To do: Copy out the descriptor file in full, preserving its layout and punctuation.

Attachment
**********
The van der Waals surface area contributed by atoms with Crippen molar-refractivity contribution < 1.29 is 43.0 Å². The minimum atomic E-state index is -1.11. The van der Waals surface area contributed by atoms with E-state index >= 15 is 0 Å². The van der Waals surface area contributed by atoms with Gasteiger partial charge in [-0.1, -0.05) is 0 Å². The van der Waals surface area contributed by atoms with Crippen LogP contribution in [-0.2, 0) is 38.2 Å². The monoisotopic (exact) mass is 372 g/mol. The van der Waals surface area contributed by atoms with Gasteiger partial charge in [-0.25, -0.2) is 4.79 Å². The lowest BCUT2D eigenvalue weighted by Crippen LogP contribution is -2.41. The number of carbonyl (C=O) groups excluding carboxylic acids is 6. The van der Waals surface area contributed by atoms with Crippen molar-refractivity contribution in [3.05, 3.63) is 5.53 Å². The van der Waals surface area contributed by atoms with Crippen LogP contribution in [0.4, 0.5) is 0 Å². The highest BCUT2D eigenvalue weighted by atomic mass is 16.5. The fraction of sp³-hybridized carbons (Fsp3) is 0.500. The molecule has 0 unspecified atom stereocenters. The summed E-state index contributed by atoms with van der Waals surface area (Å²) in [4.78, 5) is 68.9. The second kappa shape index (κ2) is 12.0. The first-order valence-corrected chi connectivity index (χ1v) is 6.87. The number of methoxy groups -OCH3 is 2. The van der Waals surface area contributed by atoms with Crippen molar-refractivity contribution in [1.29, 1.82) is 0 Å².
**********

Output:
The van der Waals surface area contributed by atoms with Crippen molar-refractivity contribution < 1.29 is 43.0 Å². The minimum atomic E-state index is -1.11. The van der Waals surface area contributed by atoms with E-state index >= 15 is 0 Å². The van der Waals surface area contributed by atoms with Gasteiger partial charge in [-0.1, -0.05) is 0 Å². The van der Waals surface area contributed by atoms with Crippen LogP contribution in [-0.2, 0) is 38.2 Å². The monoisotopic (exact) mass is 372 g/mol. The van der Waals surface area contributed by atoms with Gasteiger partial charge in [-0.25, -0.2) is 4.79 Å². The lowest BCUT2D eigenvalue weighted by Crippen LogP contribution is -2.41. The number of carbonyl (C=O) groups excluding carboxylic acids is 6. The van der Waals surface area contributed by atoms with Crippen molar-refractivity contribution in [3.05, 3.63) is 5.53 Å². The van der Waals surface area contributed by atoms with Crippen LogP contribution in [0.4, 0.5) is 0 Å². The highest BCUT2D eigenvalue weighted by atomic mass is 16.5. The fraction of sp³-hybridized carbons (Fsp3) is 0.500. The molecule has 0 unspecified atom stereocenters. The summed E-state index contributed by atoms with van der Waals surface area (Å²) in [4.78, 5) is 68.9. The second kappa shape index (κ2) is 12.0. The first-order valence-corrected chi connectivity index (χ1v) is 6.87. The number of methoxy groups -OCH3 is 2. The van der Waals surface area contributed by atoms with Crippen molar-refractivity contribution in [1.29, 1.82) is 0 Å².